Zprávy HCJB 23.1.2008

 Automobilové bomby a neklid děsí a deprimují irácké křesťany
   Policista a mladá dívka byli zraněni ve čtvrtek 17. ledna v Mosulu v Iráku, 350 kilometrů severně od Bagdádu, když auto s výbušninou explodovalo před chaldejským kostelem Al-Tahíra. Irácká policie oznámila, že později zastřelila řidiče tohoto vozu a překazila tak jeho pokus napadnout policejní stanoviště. Podle irácké křesťanské stránky Ankawa.com na základě oznámení o přítomnosti neznámého auta parkujícího před kostelem policie již předtím oblast vyklidila a čekala na pyrotechniky, když vůz náhle explodoval. V době výbuchu se podle svědka v kostele nezdržoval žádný věřící, ale byla rozbita okna, vstupní dveře a zídka kolem kostela. Chaldejský pomocný biskup bagdádský Šlemon Warduni řekl v otištěné poznámce, že útok prohloubil úzkost mezi křesťany. „Mnoho lidí letos zahynulo a mnoho jiných bylo uneseno a tak ti ostatní jsou nyní smutní a plní obav,“ řekl Warduni. Šlo již o druhý útok na chrám Al-Tahíra. Chrám byl uzavřen již před dvěma lety po prvním útoku. Řada křesťanských budov se v tomto měsíci stala cílem bombových útoků – v Mosulu, Kirkúku a Bagdádu. Zdroj: BosNewsLife, Compass News Direct
 Všechny zprávy v angličtině

Sources: Assist News Service, Religion Today
Muslims in Indonesia are generally tolerant in spite of emerging radical groups espousing violence, former President Abdurrahman Wahid said. Wahid told UCA News, “Muslims in Indonesia put mutual interest ahead of their own interest.” He pointed out that even though 88 percent of the country’s 218 million people are Muslims, Indonesians did not build their country as an Islamic state. The national motto, Bhinneka Tunggal Ika (unity in diversity), reflects this, he said. Wahid, popularly known as Gus Dur, headed Nahdlatul Ulama, the largest Islamic organization in Indonesia, before serving as the country’s president 1999-2001. Wahid noted that a May survey conducted by Wahid Institute, a socio-religious research and advocacy group he established, found 95.4 percent of Muslims see inter-religious tolerance as important for a peaceful Indonesia. Of the 1,047 Muslims in 33 provinces surveyed, 84.4 percent agreed they need to offer peace and tolerance to believers of other religions. Only 10.6 percent disagreed.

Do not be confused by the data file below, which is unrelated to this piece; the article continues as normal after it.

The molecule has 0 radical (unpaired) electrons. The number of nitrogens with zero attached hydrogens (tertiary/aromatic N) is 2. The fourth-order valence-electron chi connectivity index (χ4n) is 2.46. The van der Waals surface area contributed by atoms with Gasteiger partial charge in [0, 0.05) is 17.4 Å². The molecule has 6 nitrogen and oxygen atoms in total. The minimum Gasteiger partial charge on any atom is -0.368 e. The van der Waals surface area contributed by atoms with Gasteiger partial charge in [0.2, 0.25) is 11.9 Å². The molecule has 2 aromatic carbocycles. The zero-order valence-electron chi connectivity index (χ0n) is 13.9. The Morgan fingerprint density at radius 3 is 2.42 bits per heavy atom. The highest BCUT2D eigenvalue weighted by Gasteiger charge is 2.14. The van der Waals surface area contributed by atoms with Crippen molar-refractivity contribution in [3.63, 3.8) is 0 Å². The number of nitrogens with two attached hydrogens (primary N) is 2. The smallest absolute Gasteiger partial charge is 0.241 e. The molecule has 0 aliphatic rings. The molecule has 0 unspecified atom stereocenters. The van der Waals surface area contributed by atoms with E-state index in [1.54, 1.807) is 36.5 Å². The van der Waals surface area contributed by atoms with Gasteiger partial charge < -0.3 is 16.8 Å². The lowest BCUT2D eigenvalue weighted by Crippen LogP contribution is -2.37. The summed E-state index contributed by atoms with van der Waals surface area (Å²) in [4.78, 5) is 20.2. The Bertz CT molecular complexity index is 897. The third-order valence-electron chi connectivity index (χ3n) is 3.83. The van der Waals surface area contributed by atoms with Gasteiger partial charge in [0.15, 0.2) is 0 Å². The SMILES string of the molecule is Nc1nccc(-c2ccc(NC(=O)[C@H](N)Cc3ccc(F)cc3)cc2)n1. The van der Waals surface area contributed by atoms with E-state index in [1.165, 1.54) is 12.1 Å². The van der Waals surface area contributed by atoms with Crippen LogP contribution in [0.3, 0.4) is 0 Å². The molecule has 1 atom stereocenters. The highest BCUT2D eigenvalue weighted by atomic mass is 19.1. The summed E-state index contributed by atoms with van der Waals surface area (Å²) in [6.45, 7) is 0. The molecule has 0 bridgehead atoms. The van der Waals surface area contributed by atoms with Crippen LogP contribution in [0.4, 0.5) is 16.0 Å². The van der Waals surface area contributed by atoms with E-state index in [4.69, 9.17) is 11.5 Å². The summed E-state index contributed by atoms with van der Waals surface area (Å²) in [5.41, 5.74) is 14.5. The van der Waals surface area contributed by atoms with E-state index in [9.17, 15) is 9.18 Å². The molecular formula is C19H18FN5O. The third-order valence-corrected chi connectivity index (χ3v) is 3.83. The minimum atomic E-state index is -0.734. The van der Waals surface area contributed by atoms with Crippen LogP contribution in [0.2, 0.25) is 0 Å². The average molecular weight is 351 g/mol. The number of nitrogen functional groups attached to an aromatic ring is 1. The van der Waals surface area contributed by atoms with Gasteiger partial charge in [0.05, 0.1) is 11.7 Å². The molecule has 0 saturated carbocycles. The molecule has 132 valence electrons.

* HCJB Global Voice has worked with local partners to establish more than 26 local Christian radio stations across Indonesia since 2004. Broadcasts from HCJB Global-Australia’s shortwave station in Kununurra also encourage listeners nationwide. In addition, HCJB Global Hands has helped with relief efforts since the December 2004 earthquake/tsunami and subsequent quakes that devastated parts of Indonesia.


Source: Assist News Service
Indonesian Protestant pastors have asked the National Commission on Human Rights to help deal with the issue of Christian worship places being forced to close. More than 60 pastors met on Monday, Jan. 14, with Ifdhal Kasim, chairperson of the commission at his office in Jakarta. The pastors belong to the Association of Indonesian Church People (HAGAI), formed in 2005 by Protestants forced to stop using worship venues not formally registered as such. During the two-hour meeting, HAGAI coordinator Alma Shephard Supit said he had met previously with several Muslim leaders to discuss the issue. “But the problem remains, because the forced closures and attacks on worship places have continued to occur,” he added. In his view, Christians find it difficult to hold religious services because of the revised joint ministerial decree on the establishment of worship places. According to the revised decree, a religious community that is not of the local majority community needs a congregation of at least 90 people and must secure the approval of 60 local people from other religions before it can obtain permission to build a worship venue. Local officials must authenticate the submitted lists.


Source: Forum 18 News Service